Langston Hughes Performing Arts Institute (LHPAI) will present a full month of programming to celebrate Black History Month in February. Visit LHPAI's brand-new website for performance show times, ticket purchasing, and all sorts of information on the institute and its offerings: www.langstoninstitute.org.

Nigerian writer and performer Tayo Aluko's one-man show about Paul Robeson, Call Mr. Robeson, takes us on an historic roller coaster through Robeson's remarkable and eventful life, highlighting his radical activism.

Aluko's From Africa to the White House: A Journey of Resistance, Triumph and Spirituals is an illuminating, musically illustrated talk exploring African pre-slavery history, Africans' resistance to white domination over the centuries, and their eventual triumph (symbolically, at least) with the election and inauguration of Barack Obama to the presidency of the United States.

The world-renowned Cleo Parker Robinson' Dance Ensemble presents the 2012 world premiere of FUSION, choreographed by Haitian choreographer Jeanguy Saintus. Saintus' piece expresses the rich fusion of Caribbean culture and the contemporary life of his country through Haitian traditional dance and classical, modern and contemporary technique.

And Karen Meadow has successfully performed her one-woman tour de force Harriet's Return, on the life of Harriet Tubman, throughout the United States and abroad.

A Black History Month pass may also be purchased that will allow entry into all five premier events at a 10 percent discount. The pass can be purchased here.
 
Reception for Ethiopian art exhibition at City Hall, Feb. 7
 
 
Melaku Tesfaye, Untitled (Detail), acrylic on canvas.
 
A reception for the exhibition Ethiopian Art: Tradition, Assimilation and Change at Seattle City Hall will be 4 to 6 p.m., Thursday, Feb. 7 at City Hall. Forty-five paintings by 10 Ethiopian artists highlight Ethiopian art, artists and the country's visual culture through a wide range of painting styles, both traditional and contemporary. The artists, some professionally trained and some self-taught, hail from Seattle; Washington, D.C.; and Addis Ababa, Ethiopia.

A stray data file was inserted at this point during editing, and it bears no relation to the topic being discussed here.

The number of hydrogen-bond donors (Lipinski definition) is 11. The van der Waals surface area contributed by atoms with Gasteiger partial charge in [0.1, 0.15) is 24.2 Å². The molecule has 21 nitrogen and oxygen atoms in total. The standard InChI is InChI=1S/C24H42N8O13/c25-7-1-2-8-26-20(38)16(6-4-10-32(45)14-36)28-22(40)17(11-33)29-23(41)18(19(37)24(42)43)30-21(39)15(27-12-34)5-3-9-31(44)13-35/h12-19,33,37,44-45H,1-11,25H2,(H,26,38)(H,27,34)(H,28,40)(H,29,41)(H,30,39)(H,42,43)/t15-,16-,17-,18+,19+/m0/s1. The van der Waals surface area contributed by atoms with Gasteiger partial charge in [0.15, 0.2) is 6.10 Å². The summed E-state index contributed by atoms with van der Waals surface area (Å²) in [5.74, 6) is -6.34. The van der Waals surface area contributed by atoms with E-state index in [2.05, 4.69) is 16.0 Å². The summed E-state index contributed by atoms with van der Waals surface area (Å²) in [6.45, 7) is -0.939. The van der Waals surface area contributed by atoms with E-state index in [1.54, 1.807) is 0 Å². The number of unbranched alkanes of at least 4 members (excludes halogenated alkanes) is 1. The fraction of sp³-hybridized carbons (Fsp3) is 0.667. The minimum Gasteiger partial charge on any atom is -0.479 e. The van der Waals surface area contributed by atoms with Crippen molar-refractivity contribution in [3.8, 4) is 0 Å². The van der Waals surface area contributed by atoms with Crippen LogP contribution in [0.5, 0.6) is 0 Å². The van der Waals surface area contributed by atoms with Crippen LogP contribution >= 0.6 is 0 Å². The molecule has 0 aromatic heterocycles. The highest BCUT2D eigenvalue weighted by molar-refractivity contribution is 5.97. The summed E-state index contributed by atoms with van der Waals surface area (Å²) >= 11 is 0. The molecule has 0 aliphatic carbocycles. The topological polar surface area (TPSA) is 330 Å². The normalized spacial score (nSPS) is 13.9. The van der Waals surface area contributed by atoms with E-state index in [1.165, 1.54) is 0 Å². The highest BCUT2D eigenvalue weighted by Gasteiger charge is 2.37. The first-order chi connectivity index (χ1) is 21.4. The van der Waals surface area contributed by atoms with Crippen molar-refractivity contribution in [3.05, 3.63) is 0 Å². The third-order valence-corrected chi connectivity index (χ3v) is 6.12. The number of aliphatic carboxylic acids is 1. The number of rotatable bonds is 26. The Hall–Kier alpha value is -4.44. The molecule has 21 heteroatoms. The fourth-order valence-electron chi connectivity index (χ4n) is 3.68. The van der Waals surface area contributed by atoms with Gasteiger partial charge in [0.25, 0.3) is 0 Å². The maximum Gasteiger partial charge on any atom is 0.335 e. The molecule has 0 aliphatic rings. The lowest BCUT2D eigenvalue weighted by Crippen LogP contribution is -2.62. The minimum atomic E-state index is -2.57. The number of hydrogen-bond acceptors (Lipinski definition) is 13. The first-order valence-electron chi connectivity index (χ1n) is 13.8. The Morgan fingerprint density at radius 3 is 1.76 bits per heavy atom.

The exhibition reflects the dynamics of current artistic movements both in the country and among the diaspora. The exhibition runs through March 4.
 
Seattle Symphony to give free concert at City Hall, Feb. 21
 
 
 
Seattle Symphony Orchestra performing at City Hall in 2009. Photo by Erik Stuhaug.
 
Assistant Conductor Stilian Kirov will lead the Seattle Symphony Orchestra in a free, lunchtime concert, 12 to 1 p.m., Thursday, Feb. 21 in the City Hall lobby. Mayor Mike McGinn will welcome attendees to the performance, which will feature masterworks from the 19th and 20th centuries. The Symphony will perform Bartók's Rumanian Folk Dances for Orchestra, the first movement from Prokofiev's Violin Concerto No. 2 in G Minor (featuring Amelia Sie, violin), Ravel's Le Tombeau de Couperin, and Brahms' Hungarian Dances No. 5 in G Minor and No. 6 in D Minor.

After the concert, audience members are invited to mingle at a post-performance coffee reception in City Hall's Bertha Knight Landes Room. Seattle Symphony has established a tradition of performing free concerts at City Hall to standing-room-only crowds every year since 2006.

These free concerts are presented as part of the Seattle Symphony's Family, School & Community Programs, which are partially supported with funding from the Seattle Office of Arts & Cultural Affairs, 4Culture and the National Endowment for the Arts.
 
Funding programs' 2013 schedule and city web portal
 
 
Bridges to Understanding student plays her trumpet to help the plants grow for a project about organic gardening. Photo by Tania Westby. The program was funded by Youth Arts.
 
Artists and arts groups on the hunt for funds: we've posted the schedule for our 2013 funding programs here. The next funding program to open will be Civic Partners funding for organizations, opening April 17 and closing June 12.